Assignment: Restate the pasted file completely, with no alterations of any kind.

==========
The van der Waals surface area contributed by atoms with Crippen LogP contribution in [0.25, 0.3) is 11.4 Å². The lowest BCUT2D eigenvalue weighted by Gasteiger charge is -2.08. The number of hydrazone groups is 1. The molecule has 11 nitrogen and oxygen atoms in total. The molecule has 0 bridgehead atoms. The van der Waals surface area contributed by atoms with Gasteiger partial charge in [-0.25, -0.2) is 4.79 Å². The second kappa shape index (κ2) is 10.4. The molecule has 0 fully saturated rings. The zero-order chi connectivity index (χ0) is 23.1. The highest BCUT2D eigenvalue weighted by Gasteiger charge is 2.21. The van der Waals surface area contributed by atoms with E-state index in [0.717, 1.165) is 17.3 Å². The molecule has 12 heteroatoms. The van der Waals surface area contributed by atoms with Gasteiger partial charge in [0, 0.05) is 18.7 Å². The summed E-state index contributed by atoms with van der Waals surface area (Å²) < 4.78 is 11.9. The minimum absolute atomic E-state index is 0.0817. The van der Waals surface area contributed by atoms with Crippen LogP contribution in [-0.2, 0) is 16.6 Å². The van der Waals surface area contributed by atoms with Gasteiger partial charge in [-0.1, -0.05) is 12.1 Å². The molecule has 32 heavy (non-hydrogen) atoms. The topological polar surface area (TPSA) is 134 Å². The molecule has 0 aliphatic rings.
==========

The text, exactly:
The van der Waals surface area contributed by atoms with Crippen LogP contribution in [0.25, 0.3) is 11.4 Å². The lowest BCUT2D eigenvalue weighted by Gasteiger charge is -2.08. The number of hydrazone groups is 1. The molecule has 11 nitrogen and oxygen atoms in total. The molecule has 0 bridgehead atoms. The van der Waals surface area contributed by atoms with Gasteiger partial charge in [-0.25, -0.2) is 4.79 Å². The second kappa shape index (κ2) is 10.4. The molecule has 0 fully saturated rings. The zero-order chi connectivity index (χ0) is 23.1. The highest BCUT2D eigenvalue weighted by Gasteiger charge is 2.21. The van der Waals surface area contributed by atoms with E-state index in [0.717, 1.165) is 17.3 Å². The molecule has 12 heteroatoms. The van der Waals surface area contributed by atoms with Gasteiger partial charge in [0, 0.05) is 18.7 Å². The summed E-state index contributed by atoms with van der Waals surface area (Å²) < 4.78 is 11.9. The minimum absolute atomic E-state index is 0.0817. The van der Waals surface area contributed by atoms with Crippen LogP contribution in [-0.2, 0) is 16.6 Å². The van der Waals surface area contributed by atoms with Gasteiger partial charge in [-0.1, -0.05) is 12.1 Å². The molecule has 32 heavy (non-hydrogen) atoms. The topological polar surface area (TPSA) is 134 Å². The molecule has 0 aliphatic rings.